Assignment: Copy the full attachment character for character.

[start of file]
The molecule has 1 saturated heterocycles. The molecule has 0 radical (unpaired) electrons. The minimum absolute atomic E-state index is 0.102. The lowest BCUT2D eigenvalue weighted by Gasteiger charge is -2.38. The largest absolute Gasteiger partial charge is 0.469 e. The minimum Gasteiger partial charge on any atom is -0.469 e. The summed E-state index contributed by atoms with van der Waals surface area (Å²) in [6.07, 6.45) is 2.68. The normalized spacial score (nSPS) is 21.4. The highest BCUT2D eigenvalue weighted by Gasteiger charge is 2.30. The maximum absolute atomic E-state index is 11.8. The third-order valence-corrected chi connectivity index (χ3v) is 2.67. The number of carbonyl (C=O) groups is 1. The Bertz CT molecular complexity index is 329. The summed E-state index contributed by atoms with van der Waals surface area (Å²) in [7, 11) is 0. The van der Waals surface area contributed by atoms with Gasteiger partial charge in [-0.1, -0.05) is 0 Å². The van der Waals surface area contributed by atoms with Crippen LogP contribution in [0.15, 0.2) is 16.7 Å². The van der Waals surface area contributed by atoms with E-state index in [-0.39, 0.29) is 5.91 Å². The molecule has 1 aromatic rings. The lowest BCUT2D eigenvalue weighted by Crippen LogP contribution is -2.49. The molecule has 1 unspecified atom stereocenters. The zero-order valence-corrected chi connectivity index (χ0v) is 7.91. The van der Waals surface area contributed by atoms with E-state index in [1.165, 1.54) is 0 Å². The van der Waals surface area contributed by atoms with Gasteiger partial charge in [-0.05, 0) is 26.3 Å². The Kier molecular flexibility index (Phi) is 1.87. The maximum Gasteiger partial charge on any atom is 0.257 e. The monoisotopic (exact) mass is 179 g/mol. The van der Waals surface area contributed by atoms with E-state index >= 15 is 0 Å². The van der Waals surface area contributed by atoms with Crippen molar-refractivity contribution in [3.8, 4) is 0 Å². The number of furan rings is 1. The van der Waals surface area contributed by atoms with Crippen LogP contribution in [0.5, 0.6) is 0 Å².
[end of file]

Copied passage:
The molecule has 1 saturated heterocycles. The molecule has 0 radical (unpaired) electrons. The minimum absolute atomic E-state index is 0.102. The lowest BCUT2D eigenvalue weighted by Gasteiger charge is -2.38. The largest absolute Gasteiger partial charge is 0.469 e. The minimum Gasteiger partial charge on any atom is -0.469 e. The summed E-state index contributed by atoms with van der Waals surface area (Å²) in [6.07, 6.45) is 2.68. The normalized spacial score (nSPS) is 21.4. The highest BCUT2D eigenvalue weighted by Gasteiger charge is 2.30. The maximum absolute atomic E-state index is 11.8. The third-order valence-corrected chi connectivity index (χ3v) is 2.67. The number of carbonyl (C=O) groups is 1. The Bertz CT molecular complexity index is 329. The summed E-state index contributed by atoms with van der Waals surface area (Å²) in [7, 11) is 0. The van der Waals surface area contributed by atoms with Gasteiger partial charge in [-0.1, -0.05) is 0 Å². The van der Waals surface area contributed by atoms with Crippen LogP contribution in [0.15, 0.2) is 16.7 Å². The van der Waals surface area contributed by atoms with E-state index in [-0.39, 0.29) is 5.91 Å². The molecule has 1 aromatic rings. The lowest BCUT2D eigenvalue weighted by Crippen LogP contribution is -2.49. The molecule has 1 unspecified atom stereocenters. The zero-order valence-corrected chi connectivity index (χ0v) is 7.91. The van der Waals surface area contributed by atoms with E-state index in [1.165, 1.54) is 0 Å². The van der Waals surface area contributed by atoms with Gasteiger partial charge in [-0.05, 0) is 26.3 Å². The Kier molecular flexibility index (Phi) is 1.87. The maximum Gasteiger partial charge on any atom is 0.257 e. The monoisotopic (exact) mass is 179 g/mol. The van der Waals surface area contributed by atoms with E-state index >= 15 is 0 Å². The van der Waals surface area contributed by atoms with Crippen molar-refractivity contribution in [3.8, 4) is 0 Å². The number of furan rings is 1. The van der Waals surface area contributed by atoms with Crippen LogP contribution in [0.5, 0.6) is 0 Å².